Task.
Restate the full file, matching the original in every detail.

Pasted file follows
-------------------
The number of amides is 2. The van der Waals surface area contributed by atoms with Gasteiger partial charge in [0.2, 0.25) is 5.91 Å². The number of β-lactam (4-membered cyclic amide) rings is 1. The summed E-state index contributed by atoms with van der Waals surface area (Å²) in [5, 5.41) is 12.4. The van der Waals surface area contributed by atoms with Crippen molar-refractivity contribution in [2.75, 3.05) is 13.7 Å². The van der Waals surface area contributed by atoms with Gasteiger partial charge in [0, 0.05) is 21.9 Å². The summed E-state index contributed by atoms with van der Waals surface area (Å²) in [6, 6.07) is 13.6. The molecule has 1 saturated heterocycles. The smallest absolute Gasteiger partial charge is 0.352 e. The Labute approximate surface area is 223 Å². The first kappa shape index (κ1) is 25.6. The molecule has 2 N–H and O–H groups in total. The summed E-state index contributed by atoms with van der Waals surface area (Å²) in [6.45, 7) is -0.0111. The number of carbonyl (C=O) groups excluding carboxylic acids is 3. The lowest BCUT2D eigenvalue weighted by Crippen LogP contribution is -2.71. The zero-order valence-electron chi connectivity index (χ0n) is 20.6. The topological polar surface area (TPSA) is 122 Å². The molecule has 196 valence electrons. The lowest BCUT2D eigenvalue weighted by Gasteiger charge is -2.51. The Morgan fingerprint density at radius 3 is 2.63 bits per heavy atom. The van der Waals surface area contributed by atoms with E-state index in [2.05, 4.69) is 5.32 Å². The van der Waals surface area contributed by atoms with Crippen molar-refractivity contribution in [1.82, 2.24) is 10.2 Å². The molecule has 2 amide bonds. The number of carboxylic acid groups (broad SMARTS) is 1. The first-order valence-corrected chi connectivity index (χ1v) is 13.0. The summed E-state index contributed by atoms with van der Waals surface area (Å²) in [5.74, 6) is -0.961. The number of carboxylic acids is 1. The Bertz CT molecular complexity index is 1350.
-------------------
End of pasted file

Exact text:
The number of amides is 2. The van der Waals surface area contributed by atoms with Gasteiger partial charge in [0.2, 0.25) is 5.91 Å². The number of β-lactam (4-membered cyclic amide) rings is 1. The summed E-state index contributed by atoms with van der Waals surface area (Å²) in [5, 5.41) is 12.4. The van der Waals surface area contributed by atoms with Crippen molar-refractivity contribution in [2.75, 3.05) is 13.7 Å². The van der Waals surface area contributed by atoms with Gasteiger partial charge in [0, 0.05) is 21.9 Å². The summed E-state index contributed by atoms with van der Waals surface area (Å²) in [6, 6.07) is 13.6. The molecule has 1 saturated heterocycles. The smallest absolute Gasteiger partial charge is 0.352 e. The Labute approximate surface area is 223 Å². The first kappa shape index (κ1) is 25.6. The molecule has 2 N–H and O–H groups in total. The summed E-state index contributed by atoms with van der Waals surface area (Å²) in [6.45, 7) is -0.0111. The number of carbonyl (C=O) groups excluding carboxylic acids is 3. The lowest BCUT2D eigenvalue weighted by Crippen LogP contribution is -2.71. The zero-order valence-electron chi connectivity index (χ0n) is 20.6. The topological polar surface area (TPSA) is 122 Å². The molecule has 196 valence electrons. The lowest BCUT2D eigenvalue weighted by Gasteiger charge is -2.51. The Morgan fingerprint density at radius 3 is 2.63 bits per heavy atom. The van der Waals surface area contributed by atoms with E-state index in [2.05, 4.69) is 5.32 Å². The van der Waals surface area contributed by atoms with Crippen molar-refractivity contribution in [1.82, 2.24) is 10.2 Å². The molecule has 2 amide bonds. The number of carboxylic acid groups (broad SMARTS) is 1. The first-order valence-corrected chi connectivity index (χ1v) is 13.0. The summed E-state index contributed by atoms with van der Waals surface area (Å²) in [5.74, 6) is -0.961. The number of carboxylic acids is 1. The Bertz CT molecular complexity index is 1350.